When he was sixteen he was sent to study at the Government College of Art, Kolkata.. Abanindranath Tagore, the founder of Bengal school was vice principal at the institution. He was taught to paint in the prevailing academic tradition drawing Classical nudes and painting in oils and in 1908 he received his Diploma in Fine Art.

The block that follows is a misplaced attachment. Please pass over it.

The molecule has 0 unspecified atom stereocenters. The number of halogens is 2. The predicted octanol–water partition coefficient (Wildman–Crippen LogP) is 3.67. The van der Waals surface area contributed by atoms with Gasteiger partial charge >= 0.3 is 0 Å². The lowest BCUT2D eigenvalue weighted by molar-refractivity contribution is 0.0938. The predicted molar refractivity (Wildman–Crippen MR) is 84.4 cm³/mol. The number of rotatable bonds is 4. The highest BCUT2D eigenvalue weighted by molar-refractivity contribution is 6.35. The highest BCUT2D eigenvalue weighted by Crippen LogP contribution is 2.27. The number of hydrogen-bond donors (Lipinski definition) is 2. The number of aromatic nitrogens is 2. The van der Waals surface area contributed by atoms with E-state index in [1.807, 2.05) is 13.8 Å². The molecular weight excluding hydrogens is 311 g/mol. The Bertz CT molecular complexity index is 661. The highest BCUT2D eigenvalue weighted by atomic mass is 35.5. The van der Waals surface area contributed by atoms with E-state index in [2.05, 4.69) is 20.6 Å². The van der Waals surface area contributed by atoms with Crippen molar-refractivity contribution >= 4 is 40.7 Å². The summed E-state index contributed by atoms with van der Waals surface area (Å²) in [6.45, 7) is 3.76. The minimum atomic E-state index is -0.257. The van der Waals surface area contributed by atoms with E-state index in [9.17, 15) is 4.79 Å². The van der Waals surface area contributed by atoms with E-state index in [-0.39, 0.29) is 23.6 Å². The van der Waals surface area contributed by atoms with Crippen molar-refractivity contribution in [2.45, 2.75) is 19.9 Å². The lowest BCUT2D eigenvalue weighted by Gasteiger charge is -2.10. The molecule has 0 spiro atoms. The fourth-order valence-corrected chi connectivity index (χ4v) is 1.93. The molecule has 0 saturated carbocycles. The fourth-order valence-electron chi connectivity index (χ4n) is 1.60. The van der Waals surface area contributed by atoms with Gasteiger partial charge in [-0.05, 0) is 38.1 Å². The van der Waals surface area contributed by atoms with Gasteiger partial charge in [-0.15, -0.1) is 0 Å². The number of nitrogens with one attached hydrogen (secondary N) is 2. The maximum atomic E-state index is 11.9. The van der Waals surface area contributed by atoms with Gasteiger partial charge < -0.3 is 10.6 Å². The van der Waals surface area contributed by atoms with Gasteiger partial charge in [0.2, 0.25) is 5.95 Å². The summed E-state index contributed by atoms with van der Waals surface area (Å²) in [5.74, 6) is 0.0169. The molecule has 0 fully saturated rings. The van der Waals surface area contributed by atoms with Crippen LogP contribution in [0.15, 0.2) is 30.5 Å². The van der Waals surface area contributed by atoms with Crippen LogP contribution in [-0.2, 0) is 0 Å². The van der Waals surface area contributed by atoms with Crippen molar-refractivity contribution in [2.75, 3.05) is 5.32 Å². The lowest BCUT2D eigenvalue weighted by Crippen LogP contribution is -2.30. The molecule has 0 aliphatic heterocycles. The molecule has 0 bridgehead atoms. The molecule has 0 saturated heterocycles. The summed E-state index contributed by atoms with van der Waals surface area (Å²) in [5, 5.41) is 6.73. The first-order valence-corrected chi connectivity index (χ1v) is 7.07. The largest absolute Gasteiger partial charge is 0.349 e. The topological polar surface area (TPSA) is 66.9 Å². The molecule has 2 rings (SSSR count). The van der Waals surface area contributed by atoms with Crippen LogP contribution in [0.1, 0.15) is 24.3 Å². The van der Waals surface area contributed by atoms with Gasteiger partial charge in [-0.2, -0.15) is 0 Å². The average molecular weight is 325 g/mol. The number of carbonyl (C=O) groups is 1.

However, he soon realised that he needed to draw inspiration, not from Western traditions, but from his own culture, and so he looked to the living folk and tribal art for inspiration. He was most influenced by the Kalighat Pat which was a style of art with bold sweeping brush-strokes. He moved away from his earlier impressionist landscapes and portraits and between 1921 and 1924 began his first period of experimentation with the Santhal dance as his starting point. His new style was a reaction against the Bengal School and Western tradition. His underlying quest was threefold: to capture the essence of simplicity embodied in the life of the folk people; to make art accessible to a wider section of people; and to give Indian art its own identity. Jamini Roy's paintings were put on exhibition for the first time in the British India Street of Calcutta (Kolkata) in 1938. During the 1940s, his popularity touched new highs, with the Bengali middle class and the European community becoming his main clientele. He was awarded the Padma Bhusan in 1954. His work has been exhibited extensively in international exhibitions and can be found in many private and public collections such as the Victoria and Albert Museum, London.
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